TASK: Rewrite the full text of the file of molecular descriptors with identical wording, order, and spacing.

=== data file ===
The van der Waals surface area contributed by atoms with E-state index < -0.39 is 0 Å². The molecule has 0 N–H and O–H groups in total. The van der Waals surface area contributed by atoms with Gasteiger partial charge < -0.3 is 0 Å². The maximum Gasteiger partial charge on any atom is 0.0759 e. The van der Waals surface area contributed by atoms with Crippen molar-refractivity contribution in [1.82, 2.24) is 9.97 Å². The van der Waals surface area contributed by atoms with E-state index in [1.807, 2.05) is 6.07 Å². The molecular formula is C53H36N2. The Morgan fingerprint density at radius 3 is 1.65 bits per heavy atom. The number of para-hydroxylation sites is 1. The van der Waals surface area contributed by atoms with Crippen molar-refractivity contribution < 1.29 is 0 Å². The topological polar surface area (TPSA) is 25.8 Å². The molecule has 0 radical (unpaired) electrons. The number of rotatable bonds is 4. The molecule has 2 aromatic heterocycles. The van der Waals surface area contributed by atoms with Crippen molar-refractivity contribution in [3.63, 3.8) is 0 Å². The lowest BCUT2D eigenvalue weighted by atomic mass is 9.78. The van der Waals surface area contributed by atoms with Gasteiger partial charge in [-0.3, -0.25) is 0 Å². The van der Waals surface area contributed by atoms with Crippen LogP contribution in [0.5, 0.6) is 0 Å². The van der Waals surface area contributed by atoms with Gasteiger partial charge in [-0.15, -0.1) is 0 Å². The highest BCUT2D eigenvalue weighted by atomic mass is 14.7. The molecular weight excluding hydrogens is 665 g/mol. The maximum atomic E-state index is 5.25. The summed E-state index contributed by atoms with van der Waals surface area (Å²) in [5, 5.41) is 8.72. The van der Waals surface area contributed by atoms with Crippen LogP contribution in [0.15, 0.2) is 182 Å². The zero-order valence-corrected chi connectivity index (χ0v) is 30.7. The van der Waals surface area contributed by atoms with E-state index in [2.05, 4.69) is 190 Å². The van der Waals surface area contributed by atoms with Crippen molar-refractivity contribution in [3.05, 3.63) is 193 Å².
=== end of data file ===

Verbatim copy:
The van der Waals surface area contributed by atoms with E-state index < -0.39 is 0 Å². The molecule has 0 N–H and O–H groups in total. The van der Waals surface area contributed by atoms with Gasteiger partial charge < -0.3 is 0 Å². The maximum Gasteiger partial charge on any atom is 0.0759 e. The van der Waals surface area contributed by atoms with Crippen molar-refractivity contribution in [1.82, 2.24) is 9.97 Å². The van der Waals surface area contributed by atoms with E-state index in [1.807, 2.05) is 6.07 Å². The molecular formula is C53H36N2. The Morgan fingerprint density at radius 3 is 1.65 bits per heavy atom. The number of para-hydroxylation sites is 1. The van der Waals surface area contributed by atoms with Crippen molar-refractivity contribution < 1.29 is 0 Å². The topological polar surface area (TPSA) is 25.8 Å². The molecule has 0 radical (unpaired) electrons. The number of rotatable bonds is 4. The molecule has 2 aromatic heterocycles. The van der Waals surface area contributed by atoms with Crippen molar-refractivity contribution in [3.63, 3.8) is 0 Å². The lowest BCUT2D eigenvalue weighted by atomic mass is 9.78. The van der Waals surface area contributed by atoms with Gasteiger partial charge in [-0.3, -0.25) is 0 Å². The van der Waals surface area contributed by atoms with Crippen LogP contribution in [0.5, 0.6) is 0 Å². The van der Waals surface area contributed by atoms with Gasteiger partial charge in [-0.15, -0.1) is 0 Å². The highest BCUT2D eigenvalue weighted by atomic mass is 14.7. The molecular weight excluding hydrogens is 665 g/mol. The maximum atomic E-state index is 5.25. The summed E-state index contributed by atoms with van der Waals surface area (Å²) in [5, 5.41) is 8.72. The van der Waals surface area contributed by atoms with Crippen LogP contribution in [0.15, 0.2) is 182 Å². The zero-order valence-corrected chi connectivity index (χ0v) is 30.7. The van der Waals surface area contributed by atoms with E-state index in [2.05, 4.69) is 190 Å². The van der Waals surface area contributed by atoms with Crippen molar-refractivity contribution in [3.05, 3.63) is 193 Å².